LOS ANGELES — A substitute teacher who attempted to sue a school district must pay nearly $14,000 in attorney fees for the region’s fight against him.
In an opinion delivered by Associate Justices Elwood Lui, Victoria Gerrard Chaney and Jeffrey W. Johnson, the California Second District Court of Appeal affirmed that former substitute teacher Ronald Anderson Sr. must pay attorney fees for the school district he attempted to sue over racial and gender discrimination and invasion of privacy.
In Anderson v The Los Angeles Unified School District (LAUSD), the teacher represented himself and esquires Alexander Molina and Marcos F. Hernandez defended the district. After the trial court struck down Anderson’s First Amendment complaint with seven actions against LAUSD, the former substitute fought the trial court’s order to pay attorney fees for what was inevitably branded an anti-SLAPP lawsuit.
As a certified substitute instructor since 1997, Anderson’s employment was never questioned until 2011, when he oversaw a fourth-grade class at Bradley Elementary School. According to the classroom supervisor of 14 years, who claimed he managed thousands of students, he witnessed some female students exhibiting questionable emotional and mental behavior when he called roll.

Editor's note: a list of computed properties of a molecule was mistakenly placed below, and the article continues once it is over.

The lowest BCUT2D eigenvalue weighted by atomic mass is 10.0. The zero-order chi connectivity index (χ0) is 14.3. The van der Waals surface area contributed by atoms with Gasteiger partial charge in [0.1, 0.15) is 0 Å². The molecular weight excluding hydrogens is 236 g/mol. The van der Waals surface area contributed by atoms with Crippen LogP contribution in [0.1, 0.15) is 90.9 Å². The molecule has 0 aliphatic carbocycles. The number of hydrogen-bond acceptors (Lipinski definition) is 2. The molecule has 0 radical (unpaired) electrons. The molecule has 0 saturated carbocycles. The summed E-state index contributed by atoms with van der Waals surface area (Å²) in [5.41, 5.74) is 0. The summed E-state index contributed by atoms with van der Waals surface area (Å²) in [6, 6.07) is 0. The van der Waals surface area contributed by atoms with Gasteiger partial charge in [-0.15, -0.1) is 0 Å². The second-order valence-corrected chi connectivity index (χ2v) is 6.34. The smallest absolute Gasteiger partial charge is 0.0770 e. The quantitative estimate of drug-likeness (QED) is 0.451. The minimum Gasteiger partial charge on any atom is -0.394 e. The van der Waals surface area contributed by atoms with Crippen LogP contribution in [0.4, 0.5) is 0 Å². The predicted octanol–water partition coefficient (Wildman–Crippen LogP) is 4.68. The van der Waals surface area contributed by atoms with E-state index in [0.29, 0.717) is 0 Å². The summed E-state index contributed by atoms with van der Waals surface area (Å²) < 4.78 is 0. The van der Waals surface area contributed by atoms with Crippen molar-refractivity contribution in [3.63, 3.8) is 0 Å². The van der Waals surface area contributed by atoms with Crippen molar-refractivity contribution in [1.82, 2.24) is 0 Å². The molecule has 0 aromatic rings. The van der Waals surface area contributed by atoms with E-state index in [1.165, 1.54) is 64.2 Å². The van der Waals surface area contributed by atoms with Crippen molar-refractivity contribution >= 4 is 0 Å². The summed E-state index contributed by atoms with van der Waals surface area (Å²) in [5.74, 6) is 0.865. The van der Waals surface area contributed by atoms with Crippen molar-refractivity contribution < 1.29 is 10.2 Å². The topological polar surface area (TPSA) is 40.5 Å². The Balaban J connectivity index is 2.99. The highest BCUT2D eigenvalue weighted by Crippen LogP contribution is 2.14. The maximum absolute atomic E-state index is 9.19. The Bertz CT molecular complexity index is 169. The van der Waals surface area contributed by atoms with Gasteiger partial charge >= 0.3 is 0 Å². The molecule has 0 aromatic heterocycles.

Anderson claimed the day became frantic due to said students’ behavior and being left without a lesson plan from the regular teacher. By end of the school session, Anderson made unwelcome comments to the female students about their red holiday dresses. Anderson was called to Principal Genevieve Shepherd’s office, were he claimed he was “confronted by a standing-room only group of estrogen-laden females of various three ages,” and that he was “the only person in this unlawful assembly bearing testosterone,” according to the order.
He argued to no avail that the principal's intentions were malicious and unlawful, and within a week, Anderson was given an Inadequate Service Report from Shepherd. Anderson filed a grievance against the report. Furthermore, he charged racial discrimination and gender discrimination against LAUSD, as well as an invasion of privacy against Shepherd for allowing LAUSD attorneys to review his personal information from an unconnected case.
Because the trial court considered the case under the anti-SLAPP provisions, “the burden shifted to Anderson to demonstrate a probability of prevailing on his claims, which he could not,” according to the order that deemed the defendant's proceedings lawful as there was a need to investigate student complaints.
The trial court demanded Anderson pay fees for LAUSD, but he contended he was not responsible under the California Fair Employment and Housing Act. His argument ultimately failed since the fees were made pursuant to the anti-SLAPP statute, according to the trial court, which passed the bill onto Anderson in the amount of $13,822.